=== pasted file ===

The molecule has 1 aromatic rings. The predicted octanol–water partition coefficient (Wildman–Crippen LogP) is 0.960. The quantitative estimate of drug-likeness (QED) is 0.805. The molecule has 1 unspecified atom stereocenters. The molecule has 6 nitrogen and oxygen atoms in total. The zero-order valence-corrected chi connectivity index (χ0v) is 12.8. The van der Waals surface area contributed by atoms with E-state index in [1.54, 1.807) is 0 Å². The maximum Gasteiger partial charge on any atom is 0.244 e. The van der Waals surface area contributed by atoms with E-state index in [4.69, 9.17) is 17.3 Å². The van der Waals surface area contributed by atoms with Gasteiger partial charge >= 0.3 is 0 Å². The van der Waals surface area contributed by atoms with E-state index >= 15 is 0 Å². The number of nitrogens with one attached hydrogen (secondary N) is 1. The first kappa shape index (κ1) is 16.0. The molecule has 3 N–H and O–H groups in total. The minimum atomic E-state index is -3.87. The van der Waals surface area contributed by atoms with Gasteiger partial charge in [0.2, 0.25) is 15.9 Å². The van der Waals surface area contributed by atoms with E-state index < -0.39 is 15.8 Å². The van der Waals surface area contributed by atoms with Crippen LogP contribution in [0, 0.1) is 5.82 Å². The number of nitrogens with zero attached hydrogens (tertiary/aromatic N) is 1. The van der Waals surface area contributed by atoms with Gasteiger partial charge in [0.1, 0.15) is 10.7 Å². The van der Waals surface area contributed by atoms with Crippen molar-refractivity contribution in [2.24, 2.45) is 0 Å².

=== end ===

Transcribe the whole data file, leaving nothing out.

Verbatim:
The molecule has 1 aromatic rings. The predicted octanol–water partition coefficient (Wildman–Crippen LogP) is 0.960. The quantitative estimate of drug-likeness (QED) is 0.805. The molecule has 1 unspecified atom stereocenters. The molecule has 6 nitrogen and oxygen atoms in total. The zero-order valence-corrected chi connectivity index (χ0v) is 12.8. The van der Waals surface area contributed by atoms with E-state index in [1.54, 1.807) is 0 Å². The maximum Gasteiger partial charge on any atom is 0.244 e. The van der Waals surface area contributed by atoms with E-state index in [4.69, 9.17) is 17.3 Å². The van der Waals surface area contributed by atoms with Gasteiger partial charge >= 0.3 is 0 Å². The van der Waals surface area contributed by atoms with E-state index >= 15 is 0 Å². The number of nitrogens with one attached hydrogen (secondary N) is 1. The first kappa shape index (κ1) is 16.0. The molecule has 3 N–H and O–H groups in total. The minimum atomic E-state index is -3.87. The van der Waals surface area contributed by atoms with Gasteiger partial charge in [0.2, 0.25) is 15.9 Å². The van der Waals surface area contributed by atoms with E-state index < -0.39 is 15.8 Å². The van der Waals surface area contributed by atoms with Crippen LogP contribution in [0, 0.1) is 5.82 Å². The number of nitrogens with zero attached hydrogens (tertiary/aromatic N) is 1. The van der Waals surface area contributed by atoms with Gasteiger partial charge in [0.1, 0.15) is 10.7 Å². The van der Waals surface area contributed by atoms with Crippen molar-refractivity contribution in [2.24, 2.45) is 0 Å².